What Are The Presidential Candidates' Views On Climate Change?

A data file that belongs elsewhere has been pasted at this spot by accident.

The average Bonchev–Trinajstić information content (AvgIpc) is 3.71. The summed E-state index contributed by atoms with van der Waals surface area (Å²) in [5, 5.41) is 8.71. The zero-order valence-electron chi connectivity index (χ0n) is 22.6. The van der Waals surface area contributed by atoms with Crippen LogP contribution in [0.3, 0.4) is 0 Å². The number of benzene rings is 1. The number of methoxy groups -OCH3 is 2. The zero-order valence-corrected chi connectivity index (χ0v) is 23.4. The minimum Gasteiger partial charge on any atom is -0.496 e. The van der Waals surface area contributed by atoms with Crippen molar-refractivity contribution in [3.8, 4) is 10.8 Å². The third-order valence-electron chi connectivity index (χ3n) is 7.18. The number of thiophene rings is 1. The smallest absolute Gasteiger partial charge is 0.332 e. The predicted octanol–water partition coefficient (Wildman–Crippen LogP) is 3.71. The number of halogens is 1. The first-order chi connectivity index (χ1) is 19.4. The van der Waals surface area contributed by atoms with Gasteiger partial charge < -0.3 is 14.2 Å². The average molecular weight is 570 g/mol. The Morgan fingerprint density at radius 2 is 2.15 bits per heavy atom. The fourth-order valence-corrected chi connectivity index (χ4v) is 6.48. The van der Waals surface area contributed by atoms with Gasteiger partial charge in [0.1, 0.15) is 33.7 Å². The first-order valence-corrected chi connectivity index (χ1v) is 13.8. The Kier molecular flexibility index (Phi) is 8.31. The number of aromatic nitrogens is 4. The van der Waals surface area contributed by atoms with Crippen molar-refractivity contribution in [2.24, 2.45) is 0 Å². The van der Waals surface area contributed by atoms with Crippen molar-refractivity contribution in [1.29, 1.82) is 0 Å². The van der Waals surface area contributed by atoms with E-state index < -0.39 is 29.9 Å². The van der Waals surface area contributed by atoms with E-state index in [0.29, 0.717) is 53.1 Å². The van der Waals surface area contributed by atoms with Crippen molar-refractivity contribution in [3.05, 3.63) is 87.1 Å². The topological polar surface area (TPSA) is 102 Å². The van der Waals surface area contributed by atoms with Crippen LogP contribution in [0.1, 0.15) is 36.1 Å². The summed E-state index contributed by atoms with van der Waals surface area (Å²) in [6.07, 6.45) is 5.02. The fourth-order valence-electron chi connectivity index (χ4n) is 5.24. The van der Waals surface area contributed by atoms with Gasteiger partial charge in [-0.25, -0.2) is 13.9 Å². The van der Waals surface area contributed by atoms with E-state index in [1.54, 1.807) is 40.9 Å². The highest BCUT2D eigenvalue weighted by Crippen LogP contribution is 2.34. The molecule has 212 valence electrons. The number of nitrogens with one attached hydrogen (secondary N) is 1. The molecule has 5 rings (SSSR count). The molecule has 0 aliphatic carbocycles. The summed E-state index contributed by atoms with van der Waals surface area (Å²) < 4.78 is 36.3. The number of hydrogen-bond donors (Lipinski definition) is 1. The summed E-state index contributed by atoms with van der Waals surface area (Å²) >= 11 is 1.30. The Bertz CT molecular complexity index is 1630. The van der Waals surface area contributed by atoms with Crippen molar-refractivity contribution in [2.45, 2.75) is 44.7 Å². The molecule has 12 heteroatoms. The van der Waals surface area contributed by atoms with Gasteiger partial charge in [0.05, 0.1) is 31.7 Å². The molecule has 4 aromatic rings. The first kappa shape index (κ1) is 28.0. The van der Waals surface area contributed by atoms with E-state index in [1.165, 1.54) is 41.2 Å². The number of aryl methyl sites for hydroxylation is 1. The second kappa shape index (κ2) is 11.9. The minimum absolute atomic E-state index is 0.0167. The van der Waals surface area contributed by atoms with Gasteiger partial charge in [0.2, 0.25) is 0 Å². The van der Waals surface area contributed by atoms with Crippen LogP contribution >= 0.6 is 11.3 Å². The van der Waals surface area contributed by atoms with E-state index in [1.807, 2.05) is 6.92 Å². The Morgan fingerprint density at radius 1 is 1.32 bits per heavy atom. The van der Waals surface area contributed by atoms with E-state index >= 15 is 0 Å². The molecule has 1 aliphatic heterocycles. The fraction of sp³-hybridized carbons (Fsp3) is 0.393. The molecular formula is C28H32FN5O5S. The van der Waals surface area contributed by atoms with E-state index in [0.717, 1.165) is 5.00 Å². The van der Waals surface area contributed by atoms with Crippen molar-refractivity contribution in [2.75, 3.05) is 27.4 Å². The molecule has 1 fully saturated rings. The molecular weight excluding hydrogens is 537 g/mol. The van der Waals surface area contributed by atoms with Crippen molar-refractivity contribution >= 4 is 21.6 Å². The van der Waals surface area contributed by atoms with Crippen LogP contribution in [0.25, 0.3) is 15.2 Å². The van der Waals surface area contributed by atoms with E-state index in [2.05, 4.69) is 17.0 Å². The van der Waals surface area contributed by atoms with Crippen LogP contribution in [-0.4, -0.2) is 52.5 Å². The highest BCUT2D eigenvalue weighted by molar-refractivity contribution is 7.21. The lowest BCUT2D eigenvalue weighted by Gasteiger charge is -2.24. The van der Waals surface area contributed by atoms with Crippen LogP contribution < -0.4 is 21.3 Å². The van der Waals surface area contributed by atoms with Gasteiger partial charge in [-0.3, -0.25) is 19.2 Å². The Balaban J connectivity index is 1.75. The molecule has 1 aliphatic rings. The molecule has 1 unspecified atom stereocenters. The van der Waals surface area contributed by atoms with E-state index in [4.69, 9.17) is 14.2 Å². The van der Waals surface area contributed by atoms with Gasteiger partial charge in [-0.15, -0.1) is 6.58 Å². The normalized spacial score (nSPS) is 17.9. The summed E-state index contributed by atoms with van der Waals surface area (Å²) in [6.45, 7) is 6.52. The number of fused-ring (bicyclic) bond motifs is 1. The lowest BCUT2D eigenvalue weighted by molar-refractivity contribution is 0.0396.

All things considered. I'm Elsa Chang and I'm Ari Shapiro. We're spending a few days this week digging into where the presidential candidates stand on some of the key issues in this election. Today, it's climate change. President Trump and Joe Biden have dramatically different views. Biden has an aggressive plan to reduce greenhouse gas emissions. President Trump is focused on boosting fossil fuels. We learn more. We're joined by Jeff Brady of NPR's climate team. Hi Jeff Diary start by summing up for us. What President Trump has done on climate in his first term climate change is not a priority for him in the past. He's even called it a hoax. But Trump has softened his language a bit on this. At the first presidential debate Last month, the president was asked what he believes about climate change. I want crystal clean water and air. I want beautiful, clean air. We have now the lowest carbon. If you look at our numbers right now, we are doing phenomenally, but I haven't destroyed our businesses. Trump's still doesn't display much understanding about how humans are changing the climate. But as you heard there, he does brag about carbon dioxide emissions from the energy sector going down. That's not because of anything Trump has done. It's because cleaner and cheaper renewable energy and natural gas air replacing coal for generating electricity. Trump has this energy dominance agenda. It's a combination of promoting domestic energy, mostly fossil fuels. And getting rid of regulations that might hinder the drilling and mining that produces those fuels. So he pulled out of the Paris climate agreement. He's rolled back dozens of environmental regulations, including President Obama's clean power plan, and also strict fuel efficiency standards for cars. On the campaign trail. President Trump often ties Joe Biden two proposals like the Green new Deal and banning fracking. Those issues might hurt biting and ki energy producing swing states like Pennsylvania but clear this up for us What our Biden's position On those topics and what are his actual climate proposals? Well, Biden says the green new deal is a good framework. But he has his own climate plan, and the only supports parent banning new fracking on public land. And there's very little of that. In Pennsylvania on climate change bite an echo scientists that humans are changing the climate and emissions must be reduced quickly. His detailed climate plan has a big job creation focus. He calls for spending $2 trillion over four years for a wide range of environmental projects, Things like plugging abandoned mines and building electric vehicle charging stations across the country. There's so many things that we can do now to create thousands of thousands of jobs. We can get to net zero in terms of energy production by 2035, not only not costing people jobs, creating jobs. On top of that 2035 goal for the electricity sector that he mentioned at the first debate. Biden's plan aims for net zero carbon emissions across the entire US economy, including transportation by 2050. That seems like an enormous pivot. When you think of all the power plant's vehicles, airplanes in the U. S it zbig reach. Is it possible it would cost trillions of dollars and require big changes really fast. Under this plan, fossil fuels, though, would still be used, but there would be offsets and carbon capture projects to reach that. Net zero goal. Biden has a long list of what he calls day. One executive actions Some are about reversing trumps rollback. Something's like methane emissions and those car fuel efficiency standards. There's also directives for the federal government by zero emission vehicles and make buildings more efficient. He has an ambitious legislative agenda that includes an enforcement mechanism mechanism to meet that net zero by 2050 goal. And to do all this. Given the political polarization around climate change, his party probably will have to control both houses of Congress. Looks like Democrats will hold on to the house, but the Senate is still in question there. And if President Trump is re elected, what is his second term climate agenda look like AA lot of the environmental rollbacks from his first four years are being challenged in court now, so resolving those battles and cementing trumps deregulation agenda would be a big focus. He'd continue pushing for more exploration and drilling on public land and offshore. But very little focus on addressing climate change, which you know, scientists say the world needs to do that to minimize its worst effects in coming decades. That's NPR's Jeff Brady. Thanks, Jeff. Thank you. The film that